NFC Secure Element Issue No SIM-ple Matter: Key Questions Surface at London Underground
SIM-based secure elements (SEs) do not meet the performance requirements for applications—such as transportation ticketing—where customer throughput is a key metric. Well, this is at least the opinion of Shashi Verma, the Director of Customer Experience of the London Underground. Verma recently went on record stating that current SIM-based SEs are too slow to deliver the required levels of passenger throughput on London’s public transport network. The critical question of SE ownership is a contentious issue that could potentially delay the broad deployment of secure NFC applications—such as ticketing, contactless payment and security/access control. While this recent development at the London Underground does not provide any clear resolution to this complex issue, it sends several clear messages to stakeholders in the NFC market:
- Change is not always for the better: Earlier NFC ticketing pilots leveraged smartphones with embedded (as opposed to SIM-based) SEs and delivered acceptable passenger throughput levels for ticketing. More recently, SIM-based SE architectures have become favored by MNOs, despite the fact this design slows transaction times. This brings to mind the adage “If it’s not broken, don’t fix it.”
- Vendor interests must be subordinate to those of the end users: The aforementioned shift to SIM-based SE architectures was driven in part by MNOs’ efforts to capture revenue derived from SE ownership, since the MNO generally owns the SIM card. However, if SIM-based architecture is inadequate to support secure applications, the question of SE ownership becomes a moot point—the SE will not be leveraged for these applications anyway, since it may fail to deliver on any number of performance metrics—with the key issues in the case of the London Underground being transaction speed and throughput. NFC vendors must act with the interests of their customers in mind—money-grabbing schemes ultimately benefit no one.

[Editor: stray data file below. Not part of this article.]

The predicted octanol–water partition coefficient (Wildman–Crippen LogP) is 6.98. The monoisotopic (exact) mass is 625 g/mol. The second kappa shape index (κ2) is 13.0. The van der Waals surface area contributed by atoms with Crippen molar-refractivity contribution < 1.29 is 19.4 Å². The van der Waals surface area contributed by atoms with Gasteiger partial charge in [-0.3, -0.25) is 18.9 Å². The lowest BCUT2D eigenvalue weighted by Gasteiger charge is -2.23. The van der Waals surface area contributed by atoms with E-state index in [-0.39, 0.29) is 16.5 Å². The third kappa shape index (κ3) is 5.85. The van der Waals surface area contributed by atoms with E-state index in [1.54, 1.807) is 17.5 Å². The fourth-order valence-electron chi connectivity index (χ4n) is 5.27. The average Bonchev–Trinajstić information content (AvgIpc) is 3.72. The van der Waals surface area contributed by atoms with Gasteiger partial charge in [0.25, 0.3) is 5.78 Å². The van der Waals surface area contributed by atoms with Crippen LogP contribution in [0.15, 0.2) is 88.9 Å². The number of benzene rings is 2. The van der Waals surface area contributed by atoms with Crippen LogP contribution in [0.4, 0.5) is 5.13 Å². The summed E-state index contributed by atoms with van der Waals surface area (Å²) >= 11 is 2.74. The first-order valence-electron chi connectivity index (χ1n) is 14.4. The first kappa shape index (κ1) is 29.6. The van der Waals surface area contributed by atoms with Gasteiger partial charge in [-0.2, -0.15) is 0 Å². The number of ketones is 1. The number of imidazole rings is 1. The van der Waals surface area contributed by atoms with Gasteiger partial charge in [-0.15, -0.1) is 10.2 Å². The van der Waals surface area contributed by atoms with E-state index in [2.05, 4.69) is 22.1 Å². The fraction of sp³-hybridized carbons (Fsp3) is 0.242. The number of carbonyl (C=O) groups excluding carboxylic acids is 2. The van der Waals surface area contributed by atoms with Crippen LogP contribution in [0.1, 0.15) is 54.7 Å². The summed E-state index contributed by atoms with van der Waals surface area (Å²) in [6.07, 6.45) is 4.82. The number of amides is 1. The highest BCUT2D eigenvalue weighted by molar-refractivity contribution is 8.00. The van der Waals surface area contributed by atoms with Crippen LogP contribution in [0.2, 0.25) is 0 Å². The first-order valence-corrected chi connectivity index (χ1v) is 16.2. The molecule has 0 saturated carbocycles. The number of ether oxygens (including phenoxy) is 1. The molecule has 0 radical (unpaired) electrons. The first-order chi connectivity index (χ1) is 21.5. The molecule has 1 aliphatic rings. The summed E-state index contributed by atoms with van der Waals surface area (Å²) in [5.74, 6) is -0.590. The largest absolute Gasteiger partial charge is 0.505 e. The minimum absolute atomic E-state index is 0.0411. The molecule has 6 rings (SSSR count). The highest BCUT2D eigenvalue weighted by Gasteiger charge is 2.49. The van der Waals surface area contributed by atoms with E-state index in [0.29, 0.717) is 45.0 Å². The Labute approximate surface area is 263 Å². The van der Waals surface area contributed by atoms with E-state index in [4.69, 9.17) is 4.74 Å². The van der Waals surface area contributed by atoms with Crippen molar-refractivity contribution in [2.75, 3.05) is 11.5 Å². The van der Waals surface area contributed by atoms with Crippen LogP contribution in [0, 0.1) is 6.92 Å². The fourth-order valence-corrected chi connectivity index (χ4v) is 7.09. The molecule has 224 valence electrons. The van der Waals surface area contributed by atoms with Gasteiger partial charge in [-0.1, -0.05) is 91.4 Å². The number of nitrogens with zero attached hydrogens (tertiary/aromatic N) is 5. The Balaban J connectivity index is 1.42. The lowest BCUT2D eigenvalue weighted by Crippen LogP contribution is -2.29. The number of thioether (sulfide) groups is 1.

- Now is the time to get the NFC SE right: Time is of the essence for NFC vendor-stakeholders to resolve issues surrounding the SE and bring NFC to the mainstream. Despite broad availability of NFC-enabled smartphones and robust consumer interest in secure applications such as ticketing and m.payment, activity has been sporadic as issues such as SE ownership have hamstrung early secure application efforts. With the relentless pace of technology innovation today, the window of opportunity “to get NFC right” is finite and fleeting. If NFC vendors fail to meet the requirements of prospective end users, competing solutions/providers will capture these opportunities. NFC already faces outside competition in the realm of payment, with cloud-based solutions from companies such as PayPal vying for supremacy in m.payments.
The contentiousness surrounding SE ownership is understandable, as control over this critical device component has considerable implications in regards to a stakeholder’s ability to generate new revenue streams from the enablement of certain secure applications. While MNOs seem to be the early leaders in the battle for SE control, this issue is far from resolved, especially in respect to which SE architecture(s) will ultimately be favored. The questions surrounding SE ownership and architecture are just two of the complex issues we will address in our upcoming NFC: Voice of the Customer Series. Contact us for more information.